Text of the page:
Fear of eviction leaves tenants reluctant to report housing issues


A new study into people living in the private rented sector has concluded that the housing we strive for as a society ‘must be better’ than what currently exists.

The work, by the UK Collaborative Centre for Housing Evidence (CACHE), revealed that the ‘systematic issues’ in housing need to be addressed if we are to build back better from the pandemic.

It found that many renters are ‘forced’ to make hard choices in order to meet their basic needs, with many saying that they would refrain from asking landlords to carry out repairs or upgrades through fear of putting their tenancy at risk.

Other respondents said that they make pragmatic trade-offs, such as accepting poorer quality properties that impacted their health and wellbeing, in order to live in certain areas and neighbourhoods for social, employment and schooling purposes.

Co-author of the report, Dr Kim McKee, senior lecturer in social policy and housing at the University of Stirling, said, “The relationship between the tenant and their landlord is particularly important, yet, it was not always easy for tenants to speak up and raise their concerns, especially for those on the lowest incomes who had limited alternative housing options available to them.

“Whilst some tenants do enjoy the flexibility associated with renting privately, other renters can feel uncertain about their ability to sustain the activities and functions needed for good wellbeing, for example, social connections associated with particular places. Older renters were particularly concerned about their ability to rely on the private rented sector over time. This at times led to low expectations. Because of the housing problems he experienced in the past, one participant described not being too unhappy with his property even though there was a rat infestation, no usable shower or kitchen, and violent threats from neighbours.”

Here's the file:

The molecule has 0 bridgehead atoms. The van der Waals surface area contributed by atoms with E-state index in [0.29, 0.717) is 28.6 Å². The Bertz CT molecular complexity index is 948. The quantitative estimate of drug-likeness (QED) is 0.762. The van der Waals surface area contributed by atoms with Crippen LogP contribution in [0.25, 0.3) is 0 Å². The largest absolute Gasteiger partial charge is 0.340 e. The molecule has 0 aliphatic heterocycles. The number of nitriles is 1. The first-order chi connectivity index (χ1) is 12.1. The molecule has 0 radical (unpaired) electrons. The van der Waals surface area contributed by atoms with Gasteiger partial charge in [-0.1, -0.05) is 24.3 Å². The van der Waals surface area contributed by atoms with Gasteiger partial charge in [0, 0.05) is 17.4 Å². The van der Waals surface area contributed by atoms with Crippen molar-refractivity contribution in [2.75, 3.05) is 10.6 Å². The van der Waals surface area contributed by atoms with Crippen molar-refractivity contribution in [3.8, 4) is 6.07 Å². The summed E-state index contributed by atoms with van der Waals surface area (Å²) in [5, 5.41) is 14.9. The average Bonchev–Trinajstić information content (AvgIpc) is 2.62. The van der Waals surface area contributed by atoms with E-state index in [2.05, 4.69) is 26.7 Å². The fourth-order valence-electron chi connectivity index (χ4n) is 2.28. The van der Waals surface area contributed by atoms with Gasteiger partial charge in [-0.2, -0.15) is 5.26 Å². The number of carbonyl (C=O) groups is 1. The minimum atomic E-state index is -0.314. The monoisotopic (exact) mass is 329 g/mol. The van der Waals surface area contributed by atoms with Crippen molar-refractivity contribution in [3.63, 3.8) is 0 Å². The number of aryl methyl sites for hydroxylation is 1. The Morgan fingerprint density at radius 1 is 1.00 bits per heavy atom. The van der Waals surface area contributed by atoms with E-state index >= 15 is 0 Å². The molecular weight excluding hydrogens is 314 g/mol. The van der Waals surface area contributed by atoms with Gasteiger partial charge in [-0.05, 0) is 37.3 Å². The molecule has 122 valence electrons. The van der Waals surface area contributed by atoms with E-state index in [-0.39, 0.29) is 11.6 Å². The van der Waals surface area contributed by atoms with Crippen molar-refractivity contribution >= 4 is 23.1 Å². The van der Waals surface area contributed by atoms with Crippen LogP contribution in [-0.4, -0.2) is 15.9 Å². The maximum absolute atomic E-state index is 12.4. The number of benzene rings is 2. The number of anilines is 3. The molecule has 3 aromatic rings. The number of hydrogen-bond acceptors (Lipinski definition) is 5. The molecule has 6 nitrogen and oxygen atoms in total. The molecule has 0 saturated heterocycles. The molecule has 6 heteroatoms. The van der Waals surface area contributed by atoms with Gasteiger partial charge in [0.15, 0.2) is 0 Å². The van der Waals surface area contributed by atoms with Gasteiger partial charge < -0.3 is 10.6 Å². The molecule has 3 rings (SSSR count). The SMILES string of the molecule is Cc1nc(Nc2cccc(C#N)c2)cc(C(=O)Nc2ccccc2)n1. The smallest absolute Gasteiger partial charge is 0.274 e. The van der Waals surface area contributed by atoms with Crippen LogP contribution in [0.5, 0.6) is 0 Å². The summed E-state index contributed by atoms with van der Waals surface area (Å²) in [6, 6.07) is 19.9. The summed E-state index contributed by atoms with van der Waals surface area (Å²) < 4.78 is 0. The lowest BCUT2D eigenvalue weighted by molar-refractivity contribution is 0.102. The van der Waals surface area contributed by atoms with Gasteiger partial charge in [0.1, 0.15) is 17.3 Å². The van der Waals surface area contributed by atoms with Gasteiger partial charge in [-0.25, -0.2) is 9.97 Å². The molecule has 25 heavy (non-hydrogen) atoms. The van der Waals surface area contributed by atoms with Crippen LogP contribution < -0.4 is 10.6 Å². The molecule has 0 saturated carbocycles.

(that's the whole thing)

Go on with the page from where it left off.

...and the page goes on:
Co-author Dr Jennifer Harris, senior research associate at the University of Bristol, added, “These findings show that satisfaction statistics alone do not provide an adequate measure of wellbeing or how well the sector is operating. Some people may report being satisfied because their last housing situation was significantly worse, or because they don’t expect to achieve any better.”